Event Engine President
John Nimick looks at Squash Sponsorship, Promotion, Draw Sizes, the Ranking system, and concludes that it's time for some changes ...

Squash Success
Starts at the Bottom

Martin Bronstein’s recent Global Gallery article for July 2004 titled “8 Man Events ... World Sponsorship Summit Wanted” linked the shrinkage of PSA draws over the last 15 years and the rise of small special events with a lament for greater international corporate support for squash. However, his bold assumption, “If a sponsor put his money in squash, on a global scale, the recognition would be huge” is wishful thinking and his reporting of the PSA issue doesn’t go far enough.

Taking the PSA and sponsorship issues in reverse order; the key ingredient for long term success in squash is not global corporate marketing. The key is grass roots communication. We have to start at the bottom.

In reality, I believe there are only four or five squash tournaments or programs in the world that are solidly based on commercial support. In this select basket I would place the Bear Stearns Tournament of Champions, Brit Insurance Super Series Finals, Cathay Pacific Hong Kong Open, Pace Canadian Classic and WISPA's relationship with Qatar Airways. On my own back, I would concede that neither the US Open or the British Open are yet attracting serious corporate support.

The reason I believe that most of the squash world's tournaments, Federations and media outlets are still surviving only on internal squash community support or government funding is that we have not yet, whether nationally, regionally or globally, been able to deliver a market of consumers.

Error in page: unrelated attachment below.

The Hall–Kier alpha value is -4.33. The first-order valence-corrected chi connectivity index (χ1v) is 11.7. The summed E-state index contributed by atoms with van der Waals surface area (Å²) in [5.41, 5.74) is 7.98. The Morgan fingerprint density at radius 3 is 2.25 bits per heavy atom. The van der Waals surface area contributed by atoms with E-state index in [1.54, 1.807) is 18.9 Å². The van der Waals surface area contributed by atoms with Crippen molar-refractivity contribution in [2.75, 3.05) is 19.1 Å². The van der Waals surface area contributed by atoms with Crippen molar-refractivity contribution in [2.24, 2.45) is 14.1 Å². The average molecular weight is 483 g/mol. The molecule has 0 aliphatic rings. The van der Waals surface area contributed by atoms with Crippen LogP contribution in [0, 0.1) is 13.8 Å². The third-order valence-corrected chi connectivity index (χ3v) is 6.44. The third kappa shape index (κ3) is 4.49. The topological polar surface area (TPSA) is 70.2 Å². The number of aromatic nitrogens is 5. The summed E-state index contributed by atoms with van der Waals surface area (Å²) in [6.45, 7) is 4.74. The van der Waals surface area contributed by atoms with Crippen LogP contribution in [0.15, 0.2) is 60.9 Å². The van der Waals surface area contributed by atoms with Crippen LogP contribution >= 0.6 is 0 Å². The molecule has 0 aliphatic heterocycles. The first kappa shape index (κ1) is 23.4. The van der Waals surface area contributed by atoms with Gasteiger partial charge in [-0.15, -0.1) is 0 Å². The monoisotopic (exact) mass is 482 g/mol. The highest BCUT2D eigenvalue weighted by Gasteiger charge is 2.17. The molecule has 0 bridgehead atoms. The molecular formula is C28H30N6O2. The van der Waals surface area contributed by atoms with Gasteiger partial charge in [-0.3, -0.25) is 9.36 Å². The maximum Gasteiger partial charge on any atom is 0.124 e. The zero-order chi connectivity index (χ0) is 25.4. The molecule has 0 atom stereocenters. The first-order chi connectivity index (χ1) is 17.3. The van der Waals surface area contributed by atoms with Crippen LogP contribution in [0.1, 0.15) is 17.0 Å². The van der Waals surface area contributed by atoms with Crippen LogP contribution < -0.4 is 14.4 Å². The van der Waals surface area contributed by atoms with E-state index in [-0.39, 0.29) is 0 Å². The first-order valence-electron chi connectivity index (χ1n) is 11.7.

Football, motor racing, tennis, basketball, golf, etc. attract vast amounts of sponsorship because they deliver consumers. The famous example in the USA is that NASCAR automobile racing fans are so loyal to the cars and drivers they support that people get into fights at grocery stores over who uses which sponsor's laundry detergent product.

Squash is not yet delivering a viable (large enough) consumer market anywhere in the world to attract the likes of the Fortune 500 giants Martin lists. While we may have 10 - 15 million players on the planet, we have not connected them into a marketable constituency. The response I hear over and over to my sponsorship proposals is, “That looks like a nice event, but we just don’t sponsor squash.”

And we cannot rely on "television" to do our dirty work. Sure, it would be heavenly if the global networks woke up one day and saw an exciting, compelling squash TV product and decided that our programming was as saleable as action sports, beach volleyball, rodeo, fishing, indoor windsurfing, big wave surfing and other "emerging" sports, but that day is not today and, due to our sport's fundamental challenges of small ball and small space and despite Jean De Lierre’s best efforts, it may not come for many years.

Communication and
connectivity is the key:

1. National governing bodies need to focus on growing individual membership, database marketing and grass roots development programs.

2. Tournament promoters need to assist junior development, engage in data capture and make the sport “look” as attractive as possible to potential players and fans.

3. All of these efforts need to be coordinated into focused internal media communication, whether print, electronic or direct mail.